Rugs. Rugs everywhere
From BAYC, Cryptopunks, Meebits, NFT collections are gaining mainstream attention from brands to celebrities to everyday individuals, but not all this attention has been positive. NFT hacks, phishing scams, and YOLO signed rug pulls are plaguing the metaverse. The OpenSea phishing hack recently resulted in the theft of more than 250 NFTs worth USD 1.7m.
These NFT hacks are upsetting to see, but not entirely unpredictable given the security practices of many NFT collectors. Today, the NFT marketplace is not well equipped to deal with security threats, or as punk6259 explains: “… we have cars before seat belts”.
There is much work to be done to improve security for NFT holders everywhere.
That said, people can still take preventative measures to mitigate security compromises. In response to punk6259, there are ‘seatbelts’ that can protect prized NFTs, but people have to take these matters into their own self-custodial hands.
Spotting a Rug
The first step of prevention for users is to keep their eyes peeled for potential signs of scams. Even the best can be fooled. Here’s how to recognize some common, dubious tactics:
- Malicious NFTs – Hackers will sometimes airdrop NFTs to user accounts as a trojan horse. Interacting with these malicious NFT airdrops will prompt the user to sign a message to gain access and drain the account.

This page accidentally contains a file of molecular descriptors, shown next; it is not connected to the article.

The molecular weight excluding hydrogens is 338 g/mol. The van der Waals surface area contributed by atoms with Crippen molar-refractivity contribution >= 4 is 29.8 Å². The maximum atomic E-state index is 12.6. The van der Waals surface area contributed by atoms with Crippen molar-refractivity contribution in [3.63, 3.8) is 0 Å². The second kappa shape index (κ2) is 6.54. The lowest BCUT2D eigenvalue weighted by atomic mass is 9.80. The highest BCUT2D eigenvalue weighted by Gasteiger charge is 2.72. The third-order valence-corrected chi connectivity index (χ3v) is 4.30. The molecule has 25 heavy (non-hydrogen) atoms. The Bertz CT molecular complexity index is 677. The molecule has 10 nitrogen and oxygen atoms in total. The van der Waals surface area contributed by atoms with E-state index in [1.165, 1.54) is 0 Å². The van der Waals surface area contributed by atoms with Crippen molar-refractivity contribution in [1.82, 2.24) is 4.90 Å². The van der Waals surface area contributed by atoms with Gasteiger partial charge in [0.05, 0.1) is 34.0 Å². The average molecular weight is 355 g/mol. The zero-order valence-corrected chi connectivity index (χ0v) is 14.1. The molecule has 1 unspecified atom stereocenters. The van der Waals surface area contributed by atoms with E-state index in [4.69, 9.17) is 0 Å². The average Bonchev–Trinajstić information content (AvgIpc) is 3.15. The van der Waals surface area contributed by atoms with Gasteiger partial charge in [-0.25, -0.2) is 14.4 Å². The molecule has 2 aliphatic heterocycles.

- The FOMO-inducing shady URL – A cool new project comes up with a timer counting down on the purchase page, inducing serious FOMO. The second the user signs the transaction and makes that purchase, hackers would have obtained access to their wallets. Unknown to the user, the purchase page was linked to a scam URL.
- The classic email phishing scam – This is the oldest trick on the internet. Users get a legit-looking email from seemingly a platform or exchange they frequently use, with a malicious link embedded within that lures them to make a transaction. Or, it may even inject malware that scans for seed phrases stored in laptops. (Reminder: don’t store seed phrases on your laptop!)
- A central exchange or project gets ‘targeted’ – An NFT exchange or project that users engage with, gets attacked, or even worse, pretends to be hacked. In this scenario, user-owned tokens/JPEGs that have previously interacted with the project’s platform are vulnerable to a rug.
Vaulting up your grail NFTs with that extra bit of safety
Before vaulting up your NFTs, a good clean-up practice is to “revoke” token approvals and permissions from any sketchy platforms you may have accidentally used. You can do this through Etherscan’s token approval tool and Opensea’s accompanying tutorial.
Choosing an NFT Vault: Wallets for courses
Abstracting away your precious assets from your daily activities makes sense. You don’t go shopping with your entire bank account savings sitting in your pocket. Same way, you don’t go buying digital art with your entire art collection.